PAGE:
Crosshatching is a technique whereby an artist (using pencil) criss-crosses lines in varying densities so as to render a work shaded to whatever degree necessary to achieve desired realism.
Each person who comes into our life, leaves a line and shades over us. Their influence is making us into something. But what? Are we becoming more real? Do the friends we choose add depth to our outlook? I believe that while we may be receiving surface definition from those in our lives, the actual image we're being transformed into necessarily comes from God alone. This is why this verse is so important. At any and every stage of our development, it's vital that we keep it at the forefront of our outlook. Like the reference we're working from when creating a work of art and making it our own. Unlike writing, it's not considered plagiarism when you copy a work of (visual) art, provided you pay homage to the original artist. But then publication of the copied piece is another matter altogether.
So, "This is my commandment, That ye love one another, as I have loved you." (John 15:12)
Sometimes the lines drawn over us are so many that it ends up blacking out any trace of definition or detail. So much goes into the making of us as fully-formed individuals that our lives become so overshadowed that we can't see clearly. This isn't necessarily a bad thing. Psalm 121 (verse 5) says "The Lord is thy keeper: the Lord is thy shade upon thy right hand." Darkness isn't always negative. It could be simply the darkness of not knowing. Not understanding. There are ways in which God has destined us to walk that we haven't yet grown into. And there's nothing wrong with that. We're being rendered into a fully formed work of art. One that is beautiful where it counts: with reference to God. And remaining in His shadow is where we find the image from which we actualize in light of everyone else. It takes time, but the greatest works always do. It takes time to stand the test of time.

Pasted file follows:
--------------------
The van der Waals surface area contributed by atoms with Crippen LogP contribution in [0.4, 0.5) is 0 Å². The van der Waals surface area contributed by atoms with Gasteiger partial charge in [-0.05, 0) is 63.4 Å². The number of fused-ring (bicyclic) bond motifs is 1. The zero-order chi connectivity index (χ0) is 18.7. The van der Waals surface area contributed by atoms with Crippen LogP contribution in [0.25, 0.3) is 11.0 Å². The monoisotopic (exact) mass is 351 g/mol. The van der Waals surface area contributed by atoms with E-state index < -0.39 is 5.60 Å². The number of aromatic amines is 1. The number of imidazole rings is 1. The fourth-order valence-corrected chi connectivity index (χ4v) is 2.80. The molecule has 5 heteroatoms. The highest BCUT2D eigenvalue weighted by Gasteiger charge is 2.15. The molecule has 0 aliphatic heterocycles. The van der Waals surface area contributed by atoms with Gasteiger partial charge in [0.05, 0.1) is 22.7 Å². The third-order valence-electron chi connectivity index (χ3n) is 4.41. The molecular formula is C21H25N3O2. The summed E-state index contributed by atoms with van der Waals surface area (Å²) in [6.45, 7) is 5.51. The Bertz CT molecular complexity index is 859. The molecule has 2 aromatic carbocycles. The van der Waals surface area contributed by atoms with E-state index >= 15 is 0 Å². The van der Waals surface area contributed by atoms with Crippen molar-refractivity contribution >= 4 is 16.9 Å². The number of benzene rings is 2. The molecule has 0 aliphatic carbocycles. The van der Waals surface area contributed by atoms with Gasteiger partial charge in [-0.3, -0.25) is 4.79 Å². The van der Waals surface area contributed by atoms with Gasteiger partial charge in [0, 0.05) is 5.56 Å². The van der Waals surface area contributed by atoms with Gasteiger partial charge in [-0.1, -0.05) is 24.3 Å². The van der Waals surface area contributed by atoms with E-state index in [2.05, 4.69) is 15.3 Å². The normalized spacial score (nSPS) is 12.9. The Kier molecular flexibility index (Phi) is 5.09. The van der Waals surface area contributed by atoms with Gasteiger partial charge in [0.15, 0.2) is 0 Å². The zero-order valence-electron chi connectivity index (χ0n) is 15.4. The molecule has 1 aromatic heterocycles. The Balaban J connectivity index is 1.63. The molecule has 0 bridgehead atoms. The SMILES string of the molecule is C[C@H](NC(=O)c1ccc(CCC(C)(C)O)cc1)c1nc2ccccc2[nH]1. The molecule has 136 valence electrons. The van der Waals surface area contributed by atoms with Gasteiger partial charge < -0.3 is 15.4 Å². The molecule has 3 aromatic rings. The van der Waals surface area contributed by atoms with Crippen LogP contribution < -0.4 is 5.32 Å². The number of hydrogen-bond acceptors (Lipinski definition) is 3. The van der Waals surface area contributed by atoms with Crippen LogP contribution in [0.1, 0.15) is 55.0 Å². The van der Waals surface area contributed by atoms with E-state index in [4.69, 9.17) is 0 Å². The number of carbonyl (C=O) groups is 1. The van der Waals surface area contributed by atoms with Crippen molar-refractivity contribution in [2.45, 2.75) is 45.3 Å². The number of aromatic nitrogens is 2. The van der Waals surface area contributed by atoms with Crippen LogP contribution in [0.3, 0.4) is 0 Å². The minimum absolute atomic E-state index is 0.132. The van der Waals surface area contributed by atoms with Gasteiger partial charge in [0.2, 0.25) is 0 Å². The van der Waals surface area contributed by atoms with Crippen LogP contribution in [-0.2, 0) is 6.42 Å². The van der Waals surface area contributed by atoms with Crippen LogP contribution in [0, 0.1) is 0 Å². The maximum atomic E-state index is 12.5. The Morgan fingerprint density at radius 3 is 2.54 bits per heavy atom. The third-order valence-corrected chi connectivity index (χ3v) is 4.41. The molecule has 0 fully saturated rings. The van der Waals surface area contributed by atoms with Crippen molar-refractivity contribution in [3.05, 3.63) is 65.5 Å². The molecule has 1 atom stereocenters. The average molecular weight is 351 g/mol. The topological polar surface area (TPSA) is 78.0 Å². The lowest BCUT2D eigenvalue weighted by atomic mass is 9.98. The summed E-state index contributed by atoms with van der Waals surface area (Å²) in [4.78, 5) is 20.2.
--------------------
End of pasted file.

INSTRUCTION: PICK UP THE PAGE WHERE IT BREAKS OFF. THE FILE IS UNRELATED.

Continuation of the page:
"He (and she) that dwelleth in the secret place of the most High shall abide under the shadow of the Almighty." (Psalm 91:1)
See, looking at God is the only way that we become anything. I know of no other way to put that without sugarcoating it. And I'm loath to do that. When all we do is look outward—at things, at objects, at images without—without looking at God as revealed by Jesus, then our humanity will be stunted and the references and inferences we draw that we subconsciously add to our lives will not make us into who we're meant to be. I'm speaking to the person who believes in God and the veracity of the Bible. All of this might sound like so much bunk to the pragmatic non-believer but consider this: without God, your life is based upon that which you perceive and whereas perception is ethereal and evanescent, changing with whims and times, God is always there. Always the same. Always a reference point from which to limn, to shade and to render a life as is. This cannot be done by human beings only.
"Then said he unto me, Son of man, hast thou seen what the ancients of the house of Israel do in the dark, every man in the chambers of his imagery? for they say, The Lord seeth us not; the Lord hath forsaken the earth." (Ezekiel 8:12)
There's the darkness of unbelief that is without God. Where everyone seeks to actualize based upon others' opinions and perceptions. And then there's the darkness of shade from God's hand, underneath which He is fashioning us into who He wants us to be.
"Thou hast beset me behind and before, and laid thine hand upon me. Such knowledge is too wonderful for me; it is high, I cannot attain unto it." (Psalm 139:5-6)
The love we receive--and allow ourselves to receive--will in turn make us into the fullest expressions of ourselves for others. If you want to love others, you must know how God loves you. Look to Him. That's all that He shows.
"Herein is love, not that we loved God, but that He loved us, and sent His Son to be the propitiation for our sins." (1 John 4:10)